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January 2023

A Balancing Act

What is the status—and future—of the day ticket?

Written by Linda Goodspeed | 0 comment

jan23 a balancing act day ticketIt wasn’t long ago that resorts wanted skier visits to be on day tickets—a higher-yield product than their season pass counterparts. The downside is day tickets are also more sensitive to weather and economic conditions, which is why skier visits so often are tied to the weather. As we know, however, the focus at many resorts has increasingly shifted to the season pass, which benefits operators in several big ways. Locking in pass revenue before the season begins has proved to be a successful way for ski areas to “weatherproof” revenue and skier visits. To that end, season passes are a major reason behind last year’s record season, despite poor snow across the country. 

So, does the day ticket have a future? It depends. 



“No one should have to buy a lift ticket.” Vail Resort’s (VR) Epic Pass is leading the charge against the day ticket. Roughly 72 percent of VR’s 2021-22 North American skier visits were on a pass product. “That’s up from 50 percent just a few seasons ago,” said Sarah Landis, Epic Pass senior manager. “As a company,” added Landis, “we have been intentionally moving people from lift tickets to [season] passes as part of our advance commitment strategy. No one should have to buy a lift ticket.”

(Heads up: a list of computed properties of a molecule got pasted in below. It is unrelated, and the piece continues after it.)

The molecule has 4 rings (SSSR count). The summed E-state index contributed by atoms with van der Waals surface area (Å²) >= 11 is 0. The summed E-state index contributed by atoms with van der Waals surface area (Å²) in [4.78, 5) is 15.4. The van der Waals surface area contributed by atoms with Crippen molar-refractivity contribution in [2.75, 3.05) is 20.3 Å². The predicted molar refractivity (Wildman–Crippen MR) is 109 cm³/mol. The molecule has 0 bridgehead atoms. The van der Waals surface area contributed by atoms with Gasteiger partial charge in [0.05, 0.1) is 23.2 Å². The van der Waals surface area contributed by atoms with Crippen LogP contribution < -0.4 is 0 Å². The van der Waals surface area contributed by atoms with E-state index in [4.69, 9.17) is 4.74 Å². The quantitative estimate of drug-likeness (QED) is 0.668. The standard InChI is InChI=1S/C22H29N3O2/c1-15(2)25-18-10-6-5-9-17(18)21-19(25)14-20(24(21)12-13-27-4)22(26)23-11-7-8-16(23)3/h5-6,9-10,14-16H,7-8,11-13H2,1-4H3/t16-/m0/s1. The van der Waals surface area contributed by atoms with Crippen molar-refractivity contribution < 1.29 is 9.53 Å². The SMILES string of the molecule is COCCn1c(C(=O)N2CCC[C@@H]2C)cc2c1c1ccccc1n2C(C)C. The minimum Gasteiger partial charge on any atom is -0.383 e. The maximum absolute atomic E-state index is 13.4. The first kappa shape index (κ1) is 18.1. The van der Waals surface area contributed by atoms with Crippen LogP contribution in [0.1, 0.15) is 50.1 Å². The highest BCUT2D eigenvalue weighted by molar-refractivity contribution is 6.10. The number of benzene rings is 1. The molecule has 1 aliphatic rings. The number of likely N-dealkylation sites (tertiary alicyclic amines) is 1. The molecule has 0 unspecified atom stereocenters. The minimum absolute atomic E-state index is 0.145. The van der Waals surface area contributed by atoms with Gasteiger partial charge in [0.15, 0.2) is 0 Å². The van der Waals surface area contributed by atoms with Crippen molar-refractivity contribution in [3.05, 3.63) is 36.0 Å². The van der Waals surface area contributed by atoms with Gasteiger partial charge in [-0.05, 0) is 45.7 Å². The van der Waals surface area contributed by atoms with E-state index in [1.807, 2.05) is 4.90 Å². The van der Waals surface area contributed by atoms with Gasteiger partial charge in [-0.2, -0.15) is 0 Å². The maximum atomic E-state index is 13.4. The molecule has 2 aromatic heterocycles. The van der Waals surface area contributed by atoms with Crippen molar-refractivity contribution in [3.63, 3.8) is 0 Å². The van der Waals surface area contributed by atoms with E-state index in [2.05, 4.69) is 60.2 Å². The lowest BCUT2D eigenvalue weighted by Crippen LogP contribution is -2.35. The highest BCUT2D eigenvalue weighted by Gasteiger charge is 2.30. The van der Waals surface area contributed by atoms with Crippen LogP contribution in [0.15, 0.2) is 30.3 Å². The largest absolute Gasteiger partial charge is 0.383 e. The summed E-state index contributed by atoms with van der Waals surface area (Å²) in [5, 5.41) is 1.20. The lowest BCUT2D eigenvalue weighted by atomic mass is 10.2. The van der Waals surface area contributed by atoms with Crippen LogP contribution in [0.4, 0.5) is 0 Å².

Landis noted that VR’s 12 percent jump in skier visits last year was considerably lower than its 47 percent hike in pass sales. She said much of that increase came from people switching from a lift ticket to a pass, which was the goal. “We are focused on broadening our pass program to lower-frequency guests [i.e., lift ticket purchasers] with products like the Epic Day Pass, which provides 65 percent off the price of a lift ticket and 20 percent discounts on the rest of the mountain experience,” said Landis. This season, day tickets will be limited at all 37 of VR’s U.S. resort properties in order to “prioritize the experience for passholders.”

Not just Vail. Other resorts are focusing on selling season passes and advance-purchase tickets at the expense of walk-up window sales as well. For example, Powderhorn, Colo., and the other five ski areas operated by Pacific Group Resorts Inc. (PGRI) offer the “Mission: Affordable” season passes.